However the real adequate place for additional Gimp material (scripts, plugins, brushes, fonts, palettes, patterns...) is your Gimp profile, which is in your home directory (that you can designate as "~/" in the command shell prompt). Not that since this directory (.gimp-2.6) has a leading dot in the name, it is hidden by default in file explorers, so you have to tell them to show hidden files and directories.

OK, unfortunately I'm still new to the terminal. I tried this other method of chown -R "my username/user/share/gimp", and I would get an error. " ~/ " does nothing for me, because I figure I am suppose to write " ~/(?) "

Then what you are saying is once I get this folder open, I place the new files in them, as I did with 'sudo nautilus', where this command is effecting the standard install?

No issues with Gimp showing so far, glad.

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Dec 27, 2011, 22:50
Post: #8
RE: Adding a background that doesn't participate in the animation
I don't know why you chown a directory which should already be yours... ?

Normally, if your id on your computer is Pl3th0r4x, there is a a directory "/home/Pl3th0r4x" owned by Pl3th0r4x. If there is a Gimp install and Gimp ran at least once, there is a
"/home/Pl3th0r4x/.gimp-2.6" directory also owned by Pl3th0r4x.

When you use the command line interface, instead of entering "/home/Pl3th0r4x/" you can use "~/". So, for instance "ls ~/Downloads" is the same as "ls /home/Pl3th0r4x/Downloads". So, among Unix users, "~/" is a shorthand for "your home directory" (ie, "/home/Pl3th0r4x").

Installing scripts/plugins/brushed for your own id just requires to place them in the relevant subdirectories of "~/.gimp-2.6". Any method goes, "cp" or "mv" commands in the CLI, or drag and drop in a graphical file manager. Jyst remember that by default, the file manager won't display .gimp-2.6 and the other 80 or so files and directories with a leading dot in the name that are in your home directory.

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Dec 29, 2011, 02:33
Post: #9
RE: Adding a background that doesn't participate in the animation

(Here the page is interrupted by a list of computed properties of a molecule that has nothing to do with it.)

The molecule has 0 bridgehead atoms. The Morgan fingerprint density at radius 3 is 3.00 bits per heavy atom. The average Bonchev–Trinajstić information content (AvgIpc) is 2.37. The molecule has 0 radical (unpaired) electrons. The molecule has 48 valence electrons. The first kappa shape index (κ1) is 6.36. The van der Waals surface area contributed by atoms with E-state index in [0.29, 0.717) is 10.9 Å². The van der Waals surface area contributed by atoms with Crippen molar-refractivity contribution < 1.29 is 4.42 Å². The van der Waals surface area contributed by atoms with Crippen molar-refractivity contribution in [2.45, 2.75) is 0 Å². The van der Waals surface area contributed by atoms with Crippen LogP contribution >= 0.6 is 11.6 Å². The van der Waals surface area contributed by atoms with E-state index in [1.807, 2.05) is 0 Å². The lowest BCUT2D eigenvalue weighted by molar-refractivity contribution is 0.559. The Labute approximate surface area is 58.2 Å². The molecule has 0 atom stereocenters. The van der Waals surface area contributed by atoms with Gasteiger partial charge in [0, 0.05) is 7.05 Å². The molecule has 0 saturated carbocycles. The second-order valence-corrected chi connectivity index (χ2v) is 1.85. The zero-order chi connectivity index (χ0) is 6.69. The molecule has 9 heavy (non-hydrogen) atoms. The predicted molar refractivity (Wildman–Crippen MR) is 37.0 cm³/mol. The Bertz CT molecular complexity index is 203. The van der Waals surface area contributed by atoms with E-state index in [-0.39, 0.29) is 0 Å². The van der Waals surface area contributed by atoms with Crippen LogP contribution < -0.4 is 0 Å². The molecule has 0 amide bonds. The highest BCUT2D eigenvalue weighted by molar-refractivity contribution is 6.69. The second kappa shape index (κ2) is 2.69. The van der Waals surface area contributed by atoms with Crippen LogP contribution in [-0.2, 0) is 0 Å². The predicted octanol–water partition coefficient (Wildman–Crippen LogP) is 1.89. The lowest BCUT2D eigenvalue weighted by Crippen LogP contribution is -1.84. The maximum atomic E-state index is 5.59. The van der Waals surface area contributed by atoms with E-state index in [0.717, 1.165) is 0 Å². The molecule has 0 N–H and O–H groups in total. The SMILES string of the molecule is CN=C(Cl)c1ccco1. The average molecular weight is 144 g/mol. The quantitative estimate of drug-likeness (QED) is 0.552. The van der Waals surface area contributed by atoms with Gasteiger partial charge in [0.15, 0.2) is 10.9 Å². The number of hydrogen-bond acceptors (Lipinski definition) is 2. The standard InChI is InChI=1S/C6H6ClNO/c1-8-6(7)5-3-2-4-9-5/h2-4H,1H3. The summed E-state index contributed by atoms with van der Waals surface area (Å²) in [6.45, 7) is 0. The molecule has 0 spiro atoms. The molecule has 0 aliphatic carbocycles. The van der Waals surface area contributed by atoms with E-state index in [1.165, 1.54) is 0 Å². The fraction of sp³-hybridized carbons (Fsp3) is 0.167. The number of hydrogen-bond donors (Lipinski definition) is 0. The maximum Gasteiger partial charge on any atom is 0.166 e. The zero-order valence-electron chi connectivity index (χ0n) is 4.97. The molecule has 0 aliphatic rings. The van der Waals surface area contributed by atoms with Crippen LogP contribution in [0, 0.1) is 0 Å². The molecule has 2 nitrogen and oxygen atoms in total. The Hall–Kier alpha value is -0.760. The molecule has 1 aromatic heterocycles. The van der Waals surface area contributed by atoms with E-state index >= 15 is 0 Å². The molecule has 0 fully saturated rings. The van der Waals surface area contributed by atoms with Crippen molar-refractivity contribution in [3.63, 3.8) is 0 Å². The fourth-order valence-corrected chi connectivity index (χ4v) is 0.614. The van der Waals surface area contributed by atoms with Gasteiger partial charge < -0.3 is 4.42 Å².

OK, I got it open. You see when I installed Linux I never understood any of these commands. Since i installed it recently everyone says "didn't you know that?"

I ran:

ls ~/.gimp-2.6

Now I have a list of everything; brushes, fonts, scripts, etc.

Well, I am not sure which command to add my new brush and script?

At

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Dec 29, 2011, 13:34
Post: #10
RE: Adding a background that doesn't participate in the animation
Why a command, just use the bloody graphical file manager to drag and drop... . But do Ctr-H first (or whatever is needed to see "hidden" files) to make .gimp-2.6 appear.

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Dec 31, 2011, 23:51
Post: #11
RE: Adding a background that doesn't participate in the animation
oooo, now I did it, I thought it was through Terminal. Now I found what you are saying. What should I do with all the files I have added through Nautilus? And G'MIC will still not open for whatever reason it is defective on my OS.

(Still working my way to those white edges as well.)

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Jan 1, 2012, 11:43
Post: #12
RE: Adding a background that doesn't participate in the animation
(Dec 31, 2011 23:51)Pl3th0r4x Wrote:  oooo, now I did it, I thought it was through Terminal. Now I found what you are saying. What should I do with all the files I have added through Nautilus? And G'MIC will still not open for whatever reason it is defective on my OS.

(Still working my way to those white edges as well.)
If the files are in the proper place they will be picked up automatically by Gimp, except those in the plugins directory that should be flagged as "executable" first (likely through some "properties" dialog in your file manager).

To diagnose plugin installation problems, open a terminal session, and start "gimp --verbose". One sometimes sees informative messages there.